"The crime here is that the Board of Commissioners is outspending its known revenue stream," Kenn said last week. "Property taxes continue to go up. If this was a business, you'd be out of business."
Fulton just wrapped up 2003 with about a $5 million deficit, the county's third straight year in the red and its fifth since 1997. The 2004 budget proposal for the fiscal year that started Jan. 1 calls for a $50 million deficit that will be covered by dipping into reserves.
"I'm willing to say there are probably some increases that were justified," Handel said. "But the county has been on a spending spree. We need to now take a hard, close look at the budget."
Not all commissioners think county spending has been reckless.
At the board's Jan. 7 meeting, commissioners boasted at length about how the county ended the year with $111 million in reserve between its two main operating funds. The $600 million general fund pays for services countywide, while the $100 million special service district fund covers extra services provided only outside city limits.
"We must be doing something right," said Commissioner Tom Lowe. "I know we run a solid government. I don't think we throw money away."
Commissioners Darnell, Boxill and Edwards made similar comments. "Where is all the mismanagement?" Darnell asked at one meeting.
Handel proposed an alternative budget Jan. 12 that was balanced by taking $38 million out of county savings and making up the rest with cuts. Many of her suggestions won approval two days later during the commissioners' all-day work session.
According to figures provided by the Fulton County budget office, spending between 1997 and this year's proposed budget has outpaced inflation by $160 million.
In the same period, Fulton's population has inched up by just 35,000 residents, or about 5 percent. Property tax revenues, meanwhile, have grown sharply but have not kept pace with spending. The 2004 budget calls for the generation of $460 million from property taxes, up 42 percent from the $325 million collected in 1997. Total revenues are up even less, 36 percent. Other sources of income include business license fees, sales taxes and development fees.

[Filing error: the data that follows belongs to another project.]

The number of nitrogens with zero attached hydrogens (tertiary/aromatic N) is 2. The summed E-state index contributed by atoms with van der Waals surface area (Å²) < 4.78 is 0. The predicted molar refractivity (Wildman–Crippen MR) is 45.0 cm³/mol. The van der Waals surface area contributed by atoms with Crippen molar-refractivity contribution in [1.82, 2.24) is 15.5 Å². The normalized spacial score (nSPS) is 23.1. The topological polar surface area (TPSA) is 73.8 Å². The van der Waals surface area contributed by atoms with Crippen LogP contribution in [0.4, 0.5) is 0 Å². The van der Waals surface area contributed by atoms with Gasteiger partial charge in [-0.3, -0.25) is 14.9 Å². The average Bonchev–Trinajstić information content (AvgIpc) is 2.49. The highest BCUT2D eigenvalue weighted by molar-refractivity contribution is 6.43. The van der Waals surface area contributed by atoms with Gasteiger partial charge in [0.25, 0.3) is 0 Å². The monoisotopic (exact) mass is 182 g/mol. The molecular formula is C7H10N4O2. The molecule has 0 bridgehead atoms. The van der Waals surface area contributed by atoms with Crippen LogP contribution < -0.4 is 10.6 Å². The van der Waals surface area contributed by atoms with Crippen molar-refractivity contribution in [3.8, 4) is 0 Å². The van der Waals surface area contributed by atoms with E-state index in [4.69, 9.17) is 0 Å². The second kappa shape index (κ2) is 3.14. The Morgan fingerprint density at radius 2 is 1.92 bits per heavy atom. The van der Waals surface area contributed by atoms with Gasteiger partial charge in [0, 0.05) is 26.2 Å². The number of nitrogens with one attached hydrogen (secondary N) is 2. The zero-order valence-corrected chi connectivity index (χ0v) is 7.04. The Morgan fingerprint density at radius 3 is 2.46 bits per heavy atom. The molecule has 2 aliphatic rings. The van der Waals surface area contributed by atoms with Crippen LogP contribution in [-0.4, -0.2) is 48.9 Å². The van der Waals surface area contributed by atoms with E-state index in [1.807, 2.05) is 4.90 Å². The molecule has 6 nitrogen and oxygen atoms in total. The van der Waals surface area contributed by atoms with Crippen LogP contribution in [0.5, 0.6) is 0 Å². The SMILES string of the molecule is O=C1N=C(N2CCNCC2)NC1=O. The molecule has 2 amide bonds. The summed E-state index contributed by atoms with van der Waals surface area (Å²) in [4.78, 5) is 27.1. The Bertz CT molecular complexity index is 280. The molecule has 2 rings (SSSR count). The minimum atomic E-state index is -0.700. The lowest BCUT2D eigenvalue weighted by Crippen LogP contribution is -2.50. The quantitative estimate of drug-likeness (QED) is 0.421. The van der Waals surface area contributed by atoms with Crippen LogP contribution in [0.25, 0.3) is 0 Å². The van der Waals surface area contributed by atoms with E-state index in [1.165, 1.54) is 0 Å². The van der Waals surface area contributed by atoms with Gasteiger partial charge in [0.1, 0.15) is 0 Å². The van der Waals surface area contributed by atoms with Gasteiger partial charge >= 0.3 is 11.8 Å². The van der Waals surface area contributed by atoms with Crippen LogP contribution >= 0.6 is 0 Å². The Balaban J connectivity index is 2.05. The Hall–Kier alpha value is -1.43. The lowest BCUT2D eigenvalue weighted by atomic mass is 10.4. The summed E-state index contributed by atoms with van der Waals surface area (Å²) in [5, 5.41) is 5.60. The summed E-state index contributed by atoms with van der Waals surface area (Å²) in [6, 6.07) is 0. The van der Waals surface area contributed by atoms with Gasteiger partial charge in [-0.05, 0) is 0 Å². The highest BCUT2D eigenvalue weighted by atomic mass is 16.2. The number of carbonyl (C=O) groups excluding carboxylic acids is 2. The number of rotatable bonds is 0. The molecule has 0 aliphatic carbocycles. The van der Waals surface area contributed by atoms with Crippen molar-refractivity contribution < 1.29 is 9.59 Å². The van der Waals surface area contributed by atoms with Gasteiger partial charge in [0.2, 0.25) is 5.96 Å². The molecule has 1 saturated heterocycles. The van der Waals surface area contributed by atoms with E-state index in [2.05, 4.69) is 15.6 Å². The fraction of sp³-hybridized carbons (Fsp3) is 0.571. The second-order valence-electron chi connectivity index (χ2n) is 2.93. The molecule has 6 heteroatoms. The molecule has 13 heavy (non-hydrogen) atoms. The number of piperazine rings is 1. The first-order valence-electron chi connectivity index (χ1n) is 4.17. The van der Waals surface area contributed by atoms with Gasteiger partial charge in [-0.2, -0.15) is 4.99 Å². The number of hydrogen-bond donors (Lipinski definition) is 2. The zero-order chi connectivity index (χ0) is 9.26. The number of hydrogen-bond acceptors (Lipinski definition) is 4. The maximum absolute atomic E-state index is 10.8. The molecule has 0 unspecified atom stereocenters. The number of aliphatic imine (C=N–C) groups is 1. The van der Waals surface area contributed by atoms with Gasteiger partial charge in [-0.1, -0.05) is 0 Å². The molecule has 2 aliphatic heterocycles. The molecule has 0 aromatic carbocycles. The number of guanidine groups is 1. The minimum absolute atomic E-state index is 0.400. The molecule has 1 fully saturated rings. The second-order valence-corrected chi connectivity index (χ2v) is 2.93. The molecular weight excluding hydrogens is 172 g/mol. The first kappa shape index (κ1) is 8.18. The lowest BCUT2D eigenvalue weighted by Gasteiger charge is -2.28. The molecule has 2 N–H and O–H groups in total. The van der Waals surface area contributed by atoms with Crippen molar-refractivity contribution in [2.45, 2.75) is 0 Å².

John Sherman, Fulton's leading anti-tax activist, said the county needs to control spending before the county's finances run aground.
"There is no professionalism in the spending process," Sherman said. "It has gone haywire."
The amount of spending growth can't be attributed to any one agency.
Courts spending is up 107 percent. Public safety spending has climbed by 61 percent. Administrative costs are up 42 percent. Service agencies are also up 47 percent.
This year, Fulton plans to spend $105 million on courts, $152 million on public safety, $209 million for administrative agencies and $252 million to deliver services.
The budgets for a dozen agencies have at least doubled since 1997. Among those agencies are the Board of Commissioners. The offices for the seven members cost Fulton taxpayers $1.5 million in 1997. They get $3.1 million in the 2004 budget.
Commissioner Bob Fulton said commissioners' salaries have increased, as have those of staff. The number of staff members also has increased.
"The people working for me have taken on significant responsibilities," Fulton said.
Sheriff Jackie Barrett would get $80.3 million in the current budget. Her agency spent $55 million in 1997. Barrett said spending has jumped because the agency hired 50 new jailers and opened two new overflow facilities for inmates.
Inmate medical costs have nearly doubled, to about $14 million, she said. "We've had a steady bit of business since 1997," Barrett said. The number of prisoners booked into the jail jumped from 29,930 to 38,600 over the period.
County attorney O.V. Brantley said the jump from $1.7 million in 1997 to $3.7 million this year represents a change in how her office does business. The agency used to farm out much of its work but now relies on an in-house team of 22 lawyers. Outsourced lawyers show up on the budgets of the departments for which they work, not the county attorney's, Brantley said.
"There was an outside lawyer doing practically everything," Brantley said. "It was impossible to manage."
Copyright 2004 The Atlanta Journal-Constitution